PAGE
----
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The Most Memorable Upsets at the Olympics

There’s nothing like seeing the underdog win in sports. The Olympic Games are no stranger to witnessing some of the most shocking comebacks and most unpredictable victories that we can remember.

A few of our Olympics’ gurus decided to create a page that talked about 6 of the more unforgettable and momentous upsets that took place during the Summer and Winter Games.

If you are a new fan of watching the best athletes in the world compete on the world’s biggest and brightest stage, these stories might be news to you. If you are an avid fan like us, use this article as an opportunity to reminisce some of the most outrageous letdowns and triumphs at the Olympics.

When we were sifting through the dozens of happenings that were worthy of a spot in our catalog, we tried to focus on the ones that were the most remarkable. Which were the ones that are least likely to happen again?

We are going to talk about things that transpired probably before you were born, but we will also talk about some events that have happened in more recent memory. We can promise that all 6 of the occurrences we mention were equally unexpected.

Emil Zatopek Wins the Marathon in First Attempt

This one is mightily impressive. Not because Emil Zatopek wasn’t a talented runner — everyone knew he was. The Czechoslovakian runner had won the gold medal in the 10,000 meter race at the 1948 Games in London and again at the 1952 Helsinki Summer Games.

You are probably thinking,

“So why is this such an upset if he was already a heralded runner?”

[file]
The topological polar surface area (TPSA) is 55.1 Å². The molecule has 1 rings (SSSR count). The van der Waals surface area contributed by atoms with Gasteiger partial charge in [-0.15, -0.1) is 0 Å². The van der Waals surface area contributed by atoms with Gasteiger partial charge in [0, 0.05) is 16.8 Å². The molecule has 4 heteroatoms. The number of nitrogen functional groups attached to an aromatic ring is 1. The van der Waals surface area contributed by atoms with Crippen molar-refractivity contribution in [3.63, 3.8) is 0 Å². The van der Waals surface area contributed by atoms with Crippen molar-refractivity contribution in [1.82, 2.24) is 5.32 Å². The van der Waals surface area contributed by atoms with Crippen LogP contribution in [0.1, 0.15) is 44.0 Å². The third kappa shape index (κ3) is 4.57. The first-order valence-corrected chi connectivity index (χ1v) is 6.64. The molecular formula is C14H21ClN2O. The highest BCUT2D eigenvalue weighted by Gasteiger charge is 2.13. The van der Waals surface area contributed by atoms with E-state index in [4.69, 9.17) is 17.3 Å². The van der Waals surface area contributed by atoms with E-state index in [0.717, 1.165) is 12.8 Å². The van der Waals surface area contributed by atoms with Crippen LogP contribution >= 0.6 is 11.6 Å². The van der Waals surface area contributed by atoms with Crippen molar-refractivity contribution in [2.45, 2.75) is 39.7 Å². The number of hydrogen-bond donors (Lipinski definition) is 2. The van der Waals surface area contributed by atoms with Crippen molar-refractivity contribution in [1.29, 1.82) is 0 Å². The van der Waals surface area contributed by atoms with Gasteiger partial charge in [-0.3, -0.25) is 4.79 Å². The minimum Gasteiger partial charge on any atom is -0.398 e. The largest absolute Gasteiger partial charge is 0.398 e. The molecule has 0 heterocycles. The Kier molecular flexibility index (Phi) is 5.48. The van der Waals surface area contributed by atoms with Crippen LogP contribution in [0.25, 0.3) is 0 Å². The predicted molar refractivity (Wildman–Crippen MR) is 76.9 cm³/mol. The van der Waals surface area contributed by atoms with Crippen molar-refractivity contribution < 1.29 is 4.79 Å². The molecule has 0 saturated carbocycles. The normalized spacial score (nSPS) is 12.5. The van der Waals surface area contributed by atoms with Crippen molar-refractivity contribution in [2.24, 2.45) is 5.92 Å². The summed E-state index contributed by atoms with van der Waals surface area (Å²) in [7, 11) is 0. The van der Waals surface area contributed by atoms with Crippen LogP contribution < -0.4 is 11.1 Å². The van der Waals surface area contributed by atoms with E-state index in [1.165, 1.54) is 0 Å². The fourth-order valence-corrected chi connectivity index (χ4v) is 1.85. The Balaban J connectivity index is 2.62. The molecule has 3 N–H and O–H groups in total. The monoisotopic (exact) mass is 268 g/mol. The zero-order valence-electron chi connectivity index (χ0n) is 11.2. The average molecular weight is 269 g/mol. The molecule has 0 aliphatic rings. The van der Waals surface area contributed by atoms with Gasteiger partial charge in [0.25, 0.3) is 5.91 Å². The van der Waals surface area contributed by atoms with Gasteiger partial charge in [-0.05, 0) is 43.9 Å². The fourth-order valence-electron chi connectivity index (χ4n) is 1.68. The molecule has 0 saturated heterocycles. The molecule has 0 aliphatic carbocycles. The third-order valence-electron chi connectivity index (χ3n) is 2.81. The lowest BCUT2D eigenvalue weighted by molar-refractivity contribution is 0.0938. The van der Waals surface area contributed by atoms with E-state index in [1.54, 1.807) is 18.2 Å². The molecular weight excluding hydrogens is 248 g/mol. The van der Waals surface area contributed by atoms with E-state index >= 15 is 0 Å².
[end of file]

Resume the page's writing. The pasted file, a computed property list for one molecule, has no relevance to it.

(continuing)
That’s a fair question, and the answer is simple. Emil had won medals in the 5,000 meter and the 10,000 meter, but he had never in his life ran a marathon.

The longest race he had run was the 10,000 meter, which at just over 6 miles, is not even a quarter of the length of an Olympic marathon.

The setting was the marathon event in Helsinki in ’52. Given that he had already captured two gold medals in the shorter races, Zatopek made the decision at the last moment to enter the marathon.

The expectations were low, given that he had not prepared himself for a run of this length, nor had he ever even attempted a race of such distance.

Great Britain’s Jim Peters held the world record time in the marathon and was the heavy favorite to win. In fact, his world record time was a full five minutes faster than any other of the participants. It was thought to be a foregone conclusion that Jim would claim the gold medal.

That’s when Emil Zatopek threw his hat in the ring and left Peters in the dust. What is so memorable about Emil winning the race is that when he passed Peters, the two exchanged some words. The next thing we knew, Zatopek had blazed ahead of the British runner and won the race by more than two and a half minutes.

Jim Peters was so visibly distraught that he actually walked off the track mid-race and quit. The fact that this guy from Czechoslovakia who had never run a marathon before was shredding the entire field of competitors was too much for Peters to handle.

This is a perfect reminder of the famous phrase in sports:

“This is why the game is played on the field and not on paper”

No Shoes, No Problem for Bikila

At the 1960 Summer Olympics in Rome, Ethiopian Abebe Bikila did something that is completely unfathomable in today’s day and age.

The fact that he accomplished this feat back in 1960 takes nothing away from how incredible his marathon victory was.

Abebe Bikila in Rome 1960

He backed that up by setting it again when he repeated as the gold medal winner in 1964 in Tokyo. What we MUST tell you is that Bikila not only won the race and set a record in 1960, he did so without wearing shoes.

Think about that for a second. Bikila won a 26+ mile race against the fastest men on the planet, and he wasn’t even wearing shoes. Forget about this ever happening again — runners spend hundreds of dollars on racing equipment, including the most optimal footwear.